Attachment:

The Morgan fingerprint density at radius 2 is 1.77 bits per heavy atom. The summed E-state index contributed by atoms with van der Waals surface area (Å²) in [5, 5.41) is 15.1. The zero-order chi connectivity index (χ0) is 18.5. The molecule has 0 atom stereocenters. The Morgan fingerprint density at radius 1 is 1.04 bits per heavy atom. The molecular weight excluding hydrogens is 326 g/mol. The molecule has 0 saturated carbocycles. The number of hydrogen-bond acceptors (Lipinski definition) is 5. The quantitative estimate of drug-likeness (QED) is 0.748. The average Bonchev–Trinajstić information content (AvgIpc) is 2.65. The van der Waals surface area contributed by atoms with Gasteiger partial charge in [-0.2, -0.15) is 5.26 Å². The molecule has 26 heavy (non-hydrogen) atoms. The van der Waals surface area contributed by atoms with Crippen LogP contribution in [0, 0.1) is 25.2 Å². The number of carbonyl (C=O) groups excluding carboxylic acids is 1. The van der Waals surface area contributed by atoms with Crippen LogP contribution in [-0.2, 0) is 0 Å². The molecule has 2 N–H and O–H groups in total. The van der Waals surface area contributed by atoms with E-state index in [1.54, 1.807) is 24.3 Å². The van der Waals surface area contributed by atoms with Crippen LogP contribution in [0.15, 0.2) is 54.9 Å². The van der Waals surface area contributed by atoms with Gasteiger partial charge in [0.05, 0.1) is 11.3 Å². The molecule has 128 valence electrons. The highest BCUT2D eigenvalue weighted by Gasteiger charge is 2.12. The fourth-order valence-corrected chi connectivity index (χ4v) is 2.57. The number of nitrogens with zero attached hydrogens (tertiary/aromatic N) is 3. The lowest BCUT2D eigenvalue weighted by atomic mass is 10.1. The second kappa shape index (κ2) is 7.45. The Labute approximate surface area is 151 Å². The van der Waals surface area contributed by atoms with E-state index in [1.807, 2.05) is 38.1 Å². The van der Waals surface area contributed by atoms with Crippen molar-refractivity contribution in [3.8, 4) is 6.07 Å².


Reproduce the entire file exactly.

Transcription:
The Morgan fingerprint density at radius 2 is 1.77 bits per heavy atom. The summed E-state index contributed by atoms with van der Waals surface area (Å²) in [5, 5.41) is 15.1. The zero-order chi connectivity index (χ0) is 18.5. The molecule has 0 atom stereocenters. The Morgan fingerprint density at radius 1 is 1.04 bits per heavy atom. The molecular weight excluding hydrogens is 326 g/mol. The molecule has 0 saturated carbocycles. The number of hydrogen-bond acceptors (Lipinski definition) is 5. The quantitative estimate of drug-likeness (QED) is 0.748. The average Bonchev–Trinajstić information content (AvgIpc) is 2.65. The van der Waals surface area contributed by atoms with Gasteiger partial charge in [-0.2, -0.15) is 5.26 Å². The molecule has 26 heavy (non-hydrogen) atoms. The van der Waals surface area contributed by atoms with Crippen LogP contribution in [0, 0.1) is 25.2 Å². The number of carbonyl (C=O) groups excluding carboxylic acids is 1. The van der Waals surface area contributed by atoms with Crippen LogP contribution in [-0.2, 0) is 0 Å². The molecule has 2 N–H and O–H groups in total. The van der Waals surface area contributed by atoms with E-state index in [1.54, 1.807) is 24.3 Å². The van der Waals surface area contributed by atoms with Crippen LogP contribution in [0.15, 0.2) is 54.9 Å². The van der Waals surface area contributed by atoms with Gasteiger partial charge in [0.05, 0.1) is 11.3 Å². The molecule has 128 valence electrons. The highest BCUT2D eigenvalue weighted by Gasteiger charge is 2.12. The fourth-order valence-corrected chi connectivity index (χ4v) is 2.57. The number of nitrogens with zero attached hydrogens (tertiary/aromatic N) is 3. The lowest BCUT2D eigenvalue weighted by atomic mass is 10.1. The second kappa shape index (κ2) is 7.45. The Labute approximate surface area is 151 Å². The van der Waals surface area contributed by atoms with E-state index in [1.807, 2.05) is 38.1 Å². The van der Waals surface area contributed by atoms with Crippen molar-refractivity contribution in [3.8, 4) is 6.07 Å².